Returning is a 40 player (20 vs 20) mode with multi-tiered objective based missions called Galactic Assault; definitely the centerpiece. You also have Blast, Strike, and Heroes vs Villains as smaller affairs. New this year is a dedicated space combat mode called Starfighter Assault.  What I really like about all of these modes is the revamped risk vs reward system. Instead of randomized pickups throughout the map, players earn battle points which can be spent once they die. It’s here you can play as more fortified fighters like Wookies and Rocket Troopers or save up a little bit more to hop into an AT-ST or speeder bike. The top tier of purchases are Heroes, spawning in to help turn the tide of battle. It feels like EA has taken a few cues from MOBA style games here, and I really like this method of balancing multiplayer vs something like kill streaks that Call of Duty games have made popular.


Overall there’s plenty of maps that span all three of the trilogy’s eras along with the characters to match. Over and over again I just imagine the 8 year old version of myself playing THIS video game versus the green polygon lines of “Star Wars” on the Atari 2600 and having my mind absolutely blown. This is the closest you will be to being in an actual Star Wars battle.

Now, about that co-op. Perhaps the biggest issue is that there is no online co-op at all. There is only two player split-screen local co-op. And that’s just for consoles; if you are a PC gamer, you’re out of luck. Losing major features across platforms while charging the same price is quite frankly terrible. Not “loot crate-Gate” level terrible, but still terrible.

But are PC players missing something special here? Not really. The co-op is bare bones. There’s only a handful of maps, and these are shared between playing as the Light and Dark sides. It’s the same map and objective for Luke and Leia as it is for Vader and the Emperor. The only difference is which troops you are mowing down.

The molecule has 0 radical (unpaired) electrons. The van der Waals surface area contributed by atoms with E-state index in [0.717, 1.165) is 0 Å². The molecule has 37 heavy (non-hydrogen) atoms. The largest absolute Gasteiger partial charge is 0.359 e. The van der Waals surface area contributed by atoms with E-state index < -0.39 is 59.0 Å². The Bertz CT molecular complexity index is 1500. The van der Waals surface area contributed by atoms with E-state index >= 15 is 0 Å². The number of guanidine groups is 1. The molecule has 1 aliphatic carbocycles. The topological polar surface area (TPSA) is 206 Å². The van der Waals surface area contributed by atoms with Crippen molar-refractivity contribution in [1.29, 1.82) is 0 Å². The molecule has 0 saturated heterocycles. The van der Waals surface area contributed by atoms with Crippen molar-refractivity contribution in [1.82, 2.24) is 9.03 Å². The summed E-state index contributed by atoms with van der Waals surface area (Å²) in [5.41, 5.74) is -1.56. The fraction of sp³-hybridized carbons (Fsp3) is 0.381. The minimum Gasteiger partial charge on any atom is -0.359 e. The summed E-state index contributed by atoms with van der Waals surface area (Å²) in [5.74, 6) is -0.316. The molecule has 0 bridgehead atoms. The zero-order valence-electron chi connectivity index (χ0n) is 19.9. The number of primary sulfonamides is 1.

The survival style co-op of the previous Battlefront game was a fair way to spend your gaming time. Battlefront II’s co-op is less structured and thoughtful, and didn’t hold my attention as long as a result. Once you have played through all the maps, and seen all the heroes, there’s very little to draw you back, other than getting a higher score or opening another difficulty level.

We do have some other gripes with the PC version of the game. It’s also quite picky in terms of performance - so far so I had to disable Direct X 12 support to get rid of horrible stutters. It also lost Dolby Atmos support for audio, which really makes me sad as the first game I enjoyed extensively surround sound. It just feels overall less polished, perhaps because of the loot crate distractions early on were put as a focus.

Overall Battlefront II is an amazing visual achievement, it absolutely immerses you into a glorious world of Star Wars across all three eras. The story mode is a welcome addition giving the game legs where it was missing it before. The competitive modes are great to play and if you’re all about collecting and unlocking abilities and tweaks for your characters, this is where you’ll do it. But the step backwards for co-op is a huge disappointment, especially with it being omitted completely from the PC version. The bottom line here is you don’t buy Battlefront II for co-op play.


 *Marc Allie contributed to this review.*